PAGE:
When they disagree with a view I've expressed, some readers, apparently believing they haven't thrown in enough insults, tell me how horrible it is to know that I am influencing impressionable young college students. My response is usually that I should be so lucky. The image of learning taking place as information travels from a professor's mouth to a student's tender ears is clearly not informed by any of the abundant research on how people learn.
Nonetheless, the question of whether college professors should discuss the impending war in their classrooms has made for lively exchanges at Central Connecticut State University, where I teach. The debate, much of which has taken place on an automated e-mail list read by faculty members, mirrors discussions around the country as academics and intellectuals debate the official U.S. response to events following Sept. 11, 2001. Why do academics hate America? has been the pretty shaky assumption that has framed the complaints of groups that think campuses are crawling with left-leaning, blame-America-first professors.
The local debate broke out when the art department passed a resolution against a war with Iraq and called on other departments to do the
same. The philosophy department soon followed with its own statement against the war. Meanwhile, other faculty members argued that such overtly political activity within departments and classrooms was an attempt at indoctrination of students and faculty members with opposing views. This is a brief account of an exchange that included a little trash talk; when some of the parties took the dispute outside, to a panel before faculty and students, there were more respectful exchanges.
Some professors believe they have a responsibility to help students critically evaluate issues of the day, such as war, and some students say they want to hear professors' views even if they disagree with them. Other faculty don't see a role for such discussions at all, or they think discussions are appropriate only as they pertain to a professor's scholarly expertise — and that faculty members must make clear when they are speaking as citizens rather than as experts.
The latter stance becomes complicated because, as some in the audience noted, most disciplines have something to say about war: biology, computer science, math and philosophy, just to name a few. Mike Alewitz, the muralist, political activist and professor behind the art department's resolution, noted that art students who would go out into the world to create advertising for corporations or other forms of media need to engage with the moral issues of the day. Because he spoke from the standpoint of someone who has worked in the art world and in academia, Alewitz's arguments were compelling. At a time when the free market and corporate values permeate most spheres of life, the university is one of the last places where people can discuss the social responsibility and consequences of professions such as art, engineering, law, medicine and journalism.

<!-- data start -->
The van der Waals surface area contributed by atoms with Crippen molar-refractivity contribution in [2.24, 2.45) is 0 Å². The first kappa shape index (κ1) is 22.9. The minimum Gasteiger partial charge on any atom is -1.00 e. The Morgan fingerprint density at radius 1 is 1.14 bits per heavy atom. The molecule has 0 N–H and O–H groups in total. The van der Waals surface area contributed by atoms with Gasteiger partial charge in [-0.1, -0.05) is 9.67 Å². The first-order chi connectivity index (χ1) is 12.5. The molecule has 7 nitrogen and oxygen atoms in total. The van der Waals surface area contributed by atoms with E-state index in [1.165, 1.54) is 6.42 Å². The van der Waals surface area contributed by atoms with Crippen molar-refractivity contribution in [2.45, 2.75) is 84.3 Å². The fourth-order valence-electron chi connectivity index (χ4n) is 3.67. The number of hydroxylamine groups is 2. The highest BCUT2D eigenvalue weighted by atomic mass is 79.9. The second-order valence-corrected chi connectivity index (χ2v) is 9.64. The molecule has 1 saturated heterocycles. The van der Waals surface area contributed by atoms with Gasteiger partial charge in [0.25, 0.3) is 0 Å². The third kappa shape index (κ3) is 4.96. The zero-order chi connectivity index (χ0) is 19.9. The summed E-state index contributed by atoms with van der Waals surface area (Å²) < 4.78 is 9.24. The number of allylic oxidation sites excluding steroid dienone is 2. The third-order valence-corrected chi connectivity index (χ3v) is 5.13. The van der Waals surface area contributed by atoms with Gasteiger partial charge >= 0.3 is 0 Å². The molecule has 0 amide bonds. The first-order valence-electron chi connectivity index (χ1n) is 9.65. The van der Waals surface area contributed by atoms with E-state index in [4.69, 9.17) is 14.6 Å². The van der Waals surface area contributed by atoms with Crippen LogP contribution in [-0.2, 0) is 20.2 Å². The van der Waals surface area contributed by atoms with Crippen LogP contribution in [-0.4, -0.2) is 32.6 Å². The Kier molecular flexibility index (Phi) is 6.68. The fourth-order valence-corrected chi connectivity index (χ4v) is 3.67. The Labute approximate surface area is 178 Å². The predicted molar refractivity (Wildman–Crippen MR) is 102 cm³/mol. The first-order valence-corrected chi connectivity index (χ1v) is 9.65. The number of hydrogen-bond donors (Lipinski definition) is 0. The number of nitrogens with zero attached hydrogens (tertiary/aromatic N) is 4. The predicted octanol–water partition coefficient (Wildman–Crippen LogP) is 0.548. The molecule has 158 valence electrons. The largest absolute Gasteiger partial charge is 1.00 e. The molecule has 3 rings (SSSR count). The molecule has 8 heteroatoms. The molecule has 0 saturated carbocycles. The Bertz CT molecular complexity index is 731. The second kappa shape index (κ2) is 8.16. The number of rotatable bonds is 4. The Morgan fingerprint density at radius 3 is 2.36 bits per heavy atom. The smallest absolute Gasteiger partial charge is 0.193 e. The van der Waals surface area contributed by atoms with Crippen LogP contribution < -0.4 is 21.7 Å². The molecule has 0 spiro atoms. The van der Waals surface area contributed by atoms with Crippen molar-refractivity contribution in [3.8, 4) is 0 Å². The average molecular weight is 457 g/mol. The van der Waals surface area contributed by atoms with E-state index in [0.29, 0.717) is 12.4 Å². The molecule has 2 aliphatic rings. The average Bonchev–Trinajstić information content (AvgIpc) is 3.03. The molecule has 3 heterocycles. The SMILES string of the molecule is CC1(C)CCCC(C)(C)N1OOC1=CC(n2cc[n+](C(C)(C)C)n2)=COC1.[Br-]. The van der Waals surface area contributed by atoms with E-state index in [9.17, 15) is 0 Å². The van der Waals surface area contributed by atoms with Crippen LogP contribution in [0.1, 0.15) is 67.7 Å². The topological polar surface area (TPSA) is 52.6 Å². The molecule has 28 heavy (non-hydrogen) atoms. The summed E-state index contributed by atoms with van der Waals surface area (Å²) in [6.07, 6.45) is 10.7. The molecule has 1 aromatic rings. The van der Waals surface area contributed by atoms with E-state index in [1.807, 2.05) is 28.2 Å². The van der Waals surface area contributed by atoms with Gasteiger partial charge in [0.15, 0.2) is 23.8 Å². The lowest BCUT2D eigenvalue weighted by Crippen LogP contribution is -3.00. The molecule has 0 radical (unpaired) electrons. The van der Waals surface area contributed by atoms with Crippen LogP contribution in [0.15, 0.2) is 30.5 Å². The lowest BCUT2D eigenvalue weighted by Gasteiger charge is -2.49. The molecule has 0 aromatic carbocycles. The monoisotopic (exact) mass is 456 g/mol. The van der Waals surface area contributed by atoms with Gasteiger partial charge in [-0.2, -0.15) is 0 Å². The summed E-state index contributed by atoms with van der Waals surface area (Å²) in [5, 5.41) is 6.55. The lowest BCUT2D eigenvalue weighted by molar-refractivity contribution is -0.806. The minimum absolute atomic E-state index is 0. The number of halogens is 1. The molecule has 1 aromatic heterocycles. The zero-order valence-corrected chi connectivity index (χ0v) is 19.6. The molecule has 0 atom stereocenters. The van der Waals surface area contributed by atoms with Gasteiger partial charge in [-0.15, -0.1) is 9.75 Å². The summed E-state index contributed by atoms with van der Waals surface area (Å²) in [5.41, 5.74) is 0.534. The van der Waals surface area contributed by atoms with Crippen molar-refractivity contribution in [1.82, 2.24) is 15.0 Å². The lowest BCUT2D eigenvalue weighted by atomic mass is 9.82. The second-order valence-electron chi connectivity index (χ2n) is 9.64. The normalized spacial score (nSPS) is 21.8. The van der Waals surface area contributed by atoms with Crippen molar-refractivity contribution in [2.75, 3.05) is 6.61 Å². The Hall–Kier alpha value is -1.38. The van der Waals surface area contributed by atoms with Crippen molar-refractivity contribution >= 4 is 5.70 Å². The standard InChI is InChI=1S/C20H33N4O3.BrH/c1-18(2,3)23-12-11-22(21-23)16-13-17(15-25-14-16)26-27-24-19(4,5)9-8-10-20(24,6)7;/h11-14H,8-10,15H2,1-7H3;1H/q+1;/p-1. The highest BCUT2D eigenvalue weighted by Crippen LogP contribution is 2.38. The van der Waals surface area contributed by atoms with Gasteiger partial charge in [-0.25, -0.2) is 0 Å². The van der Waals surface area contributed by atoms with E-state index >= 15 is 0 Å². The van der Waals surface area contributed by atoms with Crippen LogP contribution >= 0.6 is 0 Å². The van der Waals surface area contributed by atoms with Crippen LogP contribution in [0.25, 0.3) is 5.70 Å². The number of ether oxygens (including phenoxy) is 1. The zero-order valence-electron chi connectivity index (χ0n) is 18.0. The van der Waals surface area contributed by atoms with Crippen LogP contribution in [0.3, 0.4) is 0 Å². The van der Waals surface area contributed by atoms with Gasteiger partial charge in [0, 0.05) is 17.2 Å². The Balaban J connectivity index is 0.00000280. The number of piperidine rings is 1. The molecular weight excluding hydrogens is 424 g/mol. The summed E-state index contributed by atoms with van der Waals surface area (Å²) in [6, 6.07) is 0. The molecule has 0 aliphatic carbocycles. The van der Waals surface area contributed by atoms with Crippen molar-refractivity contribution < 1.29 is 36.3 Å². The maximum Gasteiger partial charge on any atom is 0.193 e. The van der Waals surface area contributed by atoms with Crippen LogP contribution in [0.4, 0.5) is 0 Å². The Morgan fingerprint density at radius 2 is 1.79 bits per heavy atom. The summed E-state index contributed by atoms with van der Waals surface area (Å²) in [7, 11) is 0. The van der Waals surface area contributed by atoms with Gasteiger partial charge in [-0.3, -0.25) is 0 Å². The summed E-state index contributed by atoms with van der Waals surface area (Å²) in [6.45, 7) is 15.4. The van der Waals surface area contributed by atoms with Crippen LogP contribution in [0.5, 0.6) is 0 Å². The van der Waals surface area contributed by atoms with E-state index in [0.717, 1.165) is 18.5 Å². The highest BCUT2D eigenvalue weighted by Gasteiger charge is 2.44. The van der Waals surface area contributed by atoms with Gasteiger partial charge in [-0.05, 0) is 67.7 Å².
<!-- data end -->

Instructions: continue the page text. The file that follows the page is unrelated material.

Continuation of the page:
As a junior high student in the early 1970s, I used to look forward to the days when some teachers would set aside the math or geography lesson and talk about the war in Vietnam. I can still recall the image of my science teacher suddenly looking at the clock and realizing that the few remarks he'd planned on recent news out of Vietnam had turned into 20 or more minutes. He threw his book aside and said, "This is important," and continued discussing his objections to U.S. involvement in Vietnam. I probably used those views to form my dinner table arguments against the war.
College students have more critical distance from their professors, but the professor who launches into a soliloquy on the war in Iraq that has no relation to the academic content of the course is on shaky ground. Most college professors accept that there is a line between their personal views and the needs of the classroom. Students wouldn't let them get away with crossing that line.
This past week, I have begun working with students in one class to put together a story about views on Iraq by showing them how to use interviews, locate just enough pertinent background detail and make responsible use of polling data surrounding the question of how Americans feel about war.
"Can we put our opinions in the article, too?" The question always comes, but this time there was more urgency and a few more disappointed faces when I explained that other people's views were the focus of the assignment. They'll get used to it.
Vivian B. Martin teaches journalism at Central Connecticut State and writes a regular column for The Hartford Courant.